I’m at that age when friends are becoming grandparents, and I hear a frequent refrain from them: Besides adoring their grandchildren, they express joyful wonderment at seeing their children become parents.
I’m not ready for grandchildren yet. But I’m going through a similar experience at the other end of life, watching one of my daughters manage the death of her beloved dog.
By the time you read this, he will be gone. His death — the euphemistic “putting down” — was on Friday, scheduled with care and deliberation. It’s been clear for months that the tumor on his heart was inoperable and the accumulation of fluid in his belly, making him appear as if he were pregnant with quadruplets, was the only part of him that was growing. His torso and limbs were skinny with deterioration, his gait awkward and his anxiety managed by an ever-increasing dose of drugs.
But my daughter said he never lost his sweetness and goofy enthusiasm. He had always been her dog. Our family had other pets — dogs, cats, fish, a pair of smelly, constantly procreating guinea pigs — but after going through a rough patch in high school, my daughter wanted her own dog and she deserved it.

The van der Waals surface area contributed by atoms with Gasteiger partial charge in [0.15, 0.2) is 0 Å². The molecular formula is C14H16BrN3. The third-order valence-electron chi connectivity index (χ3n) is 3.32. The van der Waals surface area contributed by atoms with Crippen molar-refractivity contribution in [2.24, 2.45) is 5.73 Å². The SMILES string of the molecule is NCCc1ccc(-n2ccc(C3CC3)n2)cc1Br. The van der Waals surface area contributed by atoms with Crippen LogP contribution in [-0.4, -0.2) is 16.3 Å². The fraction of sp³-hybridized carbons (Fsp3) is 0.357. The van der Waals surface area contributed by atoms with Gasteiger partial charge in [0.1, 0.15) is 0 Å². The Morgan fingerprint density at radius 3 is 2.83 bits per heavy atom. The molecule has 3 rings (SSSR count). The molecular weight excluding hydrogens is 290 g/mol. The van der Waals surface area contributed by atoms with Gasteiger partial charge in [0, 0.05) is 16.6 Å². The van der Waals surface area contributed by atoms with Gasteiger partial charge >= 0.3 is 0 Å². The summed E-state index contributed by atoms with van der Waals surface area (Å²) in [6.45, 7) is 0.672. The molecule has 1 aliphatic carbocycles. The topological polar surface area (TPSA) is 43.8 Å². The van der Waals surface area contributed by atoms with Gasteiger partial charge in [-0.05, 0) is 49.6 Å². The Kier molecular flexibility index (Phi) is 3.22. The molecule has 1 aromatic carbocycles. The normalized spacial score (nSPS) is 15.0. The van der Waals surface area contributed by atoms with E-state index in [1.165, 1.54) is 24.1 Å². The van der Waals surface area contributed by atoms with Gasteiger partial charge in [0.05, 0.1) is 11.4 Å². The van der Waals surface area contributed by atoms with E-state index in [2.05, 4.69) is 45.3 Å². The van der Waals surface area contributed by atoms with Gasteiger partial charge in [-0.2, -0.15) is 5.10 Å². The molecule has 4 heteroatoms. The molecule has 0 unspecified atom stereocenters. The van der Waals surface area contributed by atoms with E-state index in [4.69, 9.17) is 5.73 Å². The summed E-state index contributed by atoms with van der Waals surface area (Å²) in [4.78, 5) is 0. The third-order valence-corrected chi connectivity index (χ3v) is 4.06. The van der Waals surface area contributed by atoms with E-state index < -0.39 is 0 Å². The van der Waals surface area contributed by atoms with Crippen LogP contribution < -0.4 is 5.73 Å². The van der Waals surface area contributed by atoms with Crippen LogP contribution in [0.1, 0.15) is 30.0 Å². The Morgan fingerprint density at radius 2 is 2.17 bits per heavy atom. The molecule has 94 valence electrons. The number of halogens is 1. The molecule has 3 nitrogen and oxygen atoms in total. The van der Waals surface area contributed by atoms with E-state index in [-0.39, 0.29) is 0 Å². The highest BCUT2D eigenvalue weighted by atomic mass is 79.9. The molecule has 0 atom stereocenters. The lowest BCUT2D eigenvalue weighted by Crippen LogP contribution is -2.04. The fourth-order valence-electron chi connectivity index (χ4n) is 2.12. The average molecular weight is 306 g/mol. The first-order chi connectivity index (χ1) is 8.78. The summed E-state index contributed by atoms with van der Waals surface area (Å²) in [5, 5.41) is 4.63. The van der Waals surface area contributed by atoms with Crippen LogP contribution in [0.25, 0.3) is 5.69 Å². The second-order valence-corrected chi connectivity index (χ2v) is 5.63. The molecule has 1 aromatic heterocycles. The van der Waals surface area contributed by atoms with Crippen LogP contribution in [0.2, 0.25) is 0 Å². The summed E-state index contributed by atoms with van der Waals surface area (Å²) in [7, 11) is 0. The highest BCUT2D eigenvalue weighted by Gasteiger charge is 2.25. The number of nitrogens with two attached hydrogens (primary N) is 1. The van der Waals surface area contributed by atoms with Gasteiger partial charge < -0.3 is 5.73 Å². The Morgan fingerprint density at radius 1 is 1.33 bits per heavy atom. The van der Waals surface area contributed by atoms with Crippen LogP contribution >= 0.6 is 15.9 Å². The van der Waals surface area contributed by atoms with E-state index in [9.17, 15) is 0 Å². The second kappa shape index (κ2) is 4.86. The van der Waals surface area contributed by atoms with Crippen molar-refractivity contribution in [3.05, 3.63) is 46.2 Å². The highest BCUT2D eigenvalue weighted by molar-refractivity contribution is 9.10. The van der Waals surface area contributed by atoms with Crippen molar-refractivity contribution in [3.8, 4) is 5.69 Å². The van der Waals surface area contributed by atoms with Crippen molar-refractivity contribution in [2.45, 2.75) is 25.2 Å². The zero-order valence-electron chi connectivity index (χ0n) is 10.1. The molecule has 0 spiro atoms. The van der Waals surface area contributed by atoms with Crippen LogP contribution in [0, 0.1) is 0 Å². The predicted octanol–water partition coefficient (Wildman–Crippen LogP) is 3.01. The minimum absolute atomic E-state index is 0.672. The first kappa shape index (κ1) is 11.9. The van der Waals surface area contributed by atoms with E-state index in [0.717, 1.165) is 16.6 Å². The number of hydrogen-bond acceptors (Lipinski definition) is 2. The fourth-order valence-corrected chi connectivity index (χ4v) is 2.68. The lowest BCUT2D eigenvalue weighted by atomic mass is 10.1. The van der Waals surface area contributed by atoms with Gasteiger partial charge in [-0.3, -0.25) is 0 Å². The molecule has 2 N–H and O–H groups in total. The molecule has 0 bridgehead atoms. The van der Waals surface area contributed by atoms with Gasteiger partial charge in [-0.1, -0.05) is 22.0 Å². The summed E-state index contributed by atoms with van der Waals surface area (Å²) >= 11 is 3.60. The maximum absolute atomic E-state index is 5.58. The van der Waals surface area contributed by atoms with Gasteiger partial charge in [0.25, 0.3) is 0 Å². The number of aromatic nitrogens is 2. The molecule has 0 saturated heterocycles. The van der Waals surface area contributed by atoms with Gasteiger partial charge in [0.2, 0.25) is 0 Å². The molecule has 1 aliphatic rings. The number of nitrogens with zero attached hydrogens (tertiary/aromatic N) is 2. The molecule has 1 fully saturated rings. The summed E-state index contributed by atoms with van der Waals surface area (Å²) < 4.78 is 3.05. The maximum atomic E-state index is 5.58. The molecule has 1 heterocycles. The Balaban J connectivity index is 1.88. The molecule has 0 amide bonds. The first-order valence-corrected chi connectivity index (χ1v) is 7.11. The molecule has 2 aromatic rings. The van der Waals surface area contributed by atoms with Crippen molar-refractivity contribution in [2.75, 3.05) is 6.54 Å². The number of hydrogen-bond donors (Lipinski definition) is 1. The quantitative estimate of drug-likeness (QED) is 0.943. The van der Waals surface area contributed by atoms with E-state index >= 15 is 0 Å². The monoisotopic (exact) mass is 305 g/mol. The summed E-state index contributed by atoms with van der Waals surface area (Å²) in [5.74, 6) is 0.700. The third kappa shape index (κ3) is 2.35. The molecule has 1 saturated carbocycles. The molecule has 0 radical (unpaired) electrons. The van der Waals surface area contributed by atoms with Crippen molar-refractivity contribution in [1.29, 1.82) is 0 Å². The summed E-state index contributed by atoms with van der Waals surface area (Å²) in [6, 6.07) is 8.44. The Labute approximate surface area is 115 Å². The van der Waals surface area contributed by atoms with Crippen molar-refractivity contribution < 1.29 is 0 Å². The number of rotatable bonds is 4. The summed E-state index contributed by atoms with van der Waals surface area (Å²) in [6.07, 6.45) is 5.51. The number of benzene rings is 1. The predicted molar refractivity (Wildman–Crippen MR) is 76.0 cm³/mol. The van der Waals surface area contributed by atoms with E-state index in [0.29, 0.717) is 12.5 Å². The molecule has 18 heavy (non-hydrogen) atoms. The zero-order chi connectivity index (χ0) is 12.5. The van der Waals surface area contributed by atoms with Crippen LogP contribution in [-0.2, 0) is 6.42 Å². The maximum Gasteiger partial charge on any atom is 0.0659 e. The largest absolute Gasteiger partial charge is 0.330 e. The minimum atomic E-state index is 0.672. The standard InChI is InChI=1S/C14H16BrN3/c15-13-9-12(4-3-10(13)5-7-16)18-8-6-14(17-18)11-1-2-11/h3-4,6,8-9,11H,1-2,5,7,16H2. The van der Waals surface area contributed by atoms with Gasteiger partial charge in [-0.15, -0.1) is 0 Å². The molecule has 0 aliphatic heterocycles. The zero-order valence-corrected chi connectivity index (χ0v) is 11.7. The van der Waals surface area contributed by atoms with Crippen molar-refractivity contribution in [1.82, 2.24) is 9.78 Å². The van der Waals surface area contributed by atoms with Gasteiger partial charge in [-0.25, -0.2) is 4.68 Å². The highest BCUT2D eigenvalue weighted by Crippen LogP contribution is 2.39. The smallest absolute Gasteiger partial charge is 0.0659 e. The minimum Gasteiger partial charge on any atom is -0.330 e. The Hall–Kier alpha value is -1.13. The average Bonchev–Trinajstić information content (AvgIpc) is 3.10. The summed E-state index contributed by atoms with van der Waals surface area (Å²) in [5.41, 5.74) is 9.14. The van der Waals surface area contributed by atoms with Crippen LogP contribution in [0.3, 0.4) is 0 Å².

Puppies and tween girls. You need only hear the-high pitched squeals — coming from the girls, that is — when the two meet up to know that they are a perfect pair.
Stacey Radin, a clinical psychologist, business-leadership consultant and mother of two children, knew that it would be a great match when last January, she started Unleashed NY, a non-profit organization that brings together middle school-age girls with puppies rescued from unsafe environments.
She started Unleashed after conducting a three-year research project that focused on women and power. “When I looked at very successful women, they were still struggling with the concept of power and how to use it effectively,” she said. “They were major influencers yet couldn’t transfer that to thinking of themselves as powerful.”
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